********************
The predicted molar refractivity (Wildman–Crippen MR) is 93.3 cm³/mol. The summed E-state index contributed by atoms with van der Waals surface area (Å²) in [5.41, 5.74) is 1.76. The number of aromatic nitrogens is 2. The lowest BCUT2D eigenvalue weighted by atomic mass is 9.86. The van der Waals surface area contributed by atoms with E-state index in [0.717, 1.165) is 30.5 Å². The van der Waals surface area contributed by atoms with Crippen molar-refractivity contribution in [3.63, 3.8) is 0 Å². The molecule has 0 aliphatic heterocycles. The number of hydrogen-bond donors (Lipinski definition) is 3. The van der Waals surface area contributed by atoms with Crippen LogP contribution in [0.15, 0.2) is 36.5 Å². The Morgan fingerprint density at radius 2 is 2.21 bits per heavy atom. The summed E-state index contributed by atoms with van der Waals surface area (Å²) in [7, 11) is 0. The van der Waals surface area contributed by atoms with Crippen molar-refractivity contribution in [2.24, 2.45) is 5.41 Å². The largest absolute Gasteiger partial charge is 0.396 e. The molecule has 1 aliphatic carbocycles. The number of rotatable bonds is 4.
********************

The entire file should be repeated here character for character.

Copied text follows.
The predicted molar refractivity (Wildman–Crippen MR) is 93.3 cm³/mol. The summed E-state index contributed by atoms with van der Waals surface area (Å²) in [5.41, 5.74) is 1.76. The number of aromatic nitrogens is 2. The lowest BCUT2D eigenvalue weighted by atomic mass is 9.86. The van der Waals surface area contributed by atoms with E-state index in [0.717, 1.165) is 30.5 Å². The van der Waals surface area contributed by atoms with Crippen molar-refractivity contribution in [3.63, 3.8) is 0 Å². The molecule has 0 aliphatic heterocycles. The number of hydrogen-bond donors (Lipinski definition) is 3. The van der Waals surface area contributed by atoms with Crippen LogP contribution in [0.15, 0.2) is 36.5 Å². The Morgan fingerprint density at radius 2 is 2.21 bits per heavy atom. The summed E-state index contributed by atoms with van der Waals surface area (Å²) in [7, 11) is 0. The van der Waals surface area contributed by atoms with Crippen molar-refractivity contribution in [2.24, 2.45) is 5.41 Å². The largest absolute Gasteiger partial charge is 0.396 e. The molecule has 1 aliphatic carbocycles. The number of rotatable bonds is 4.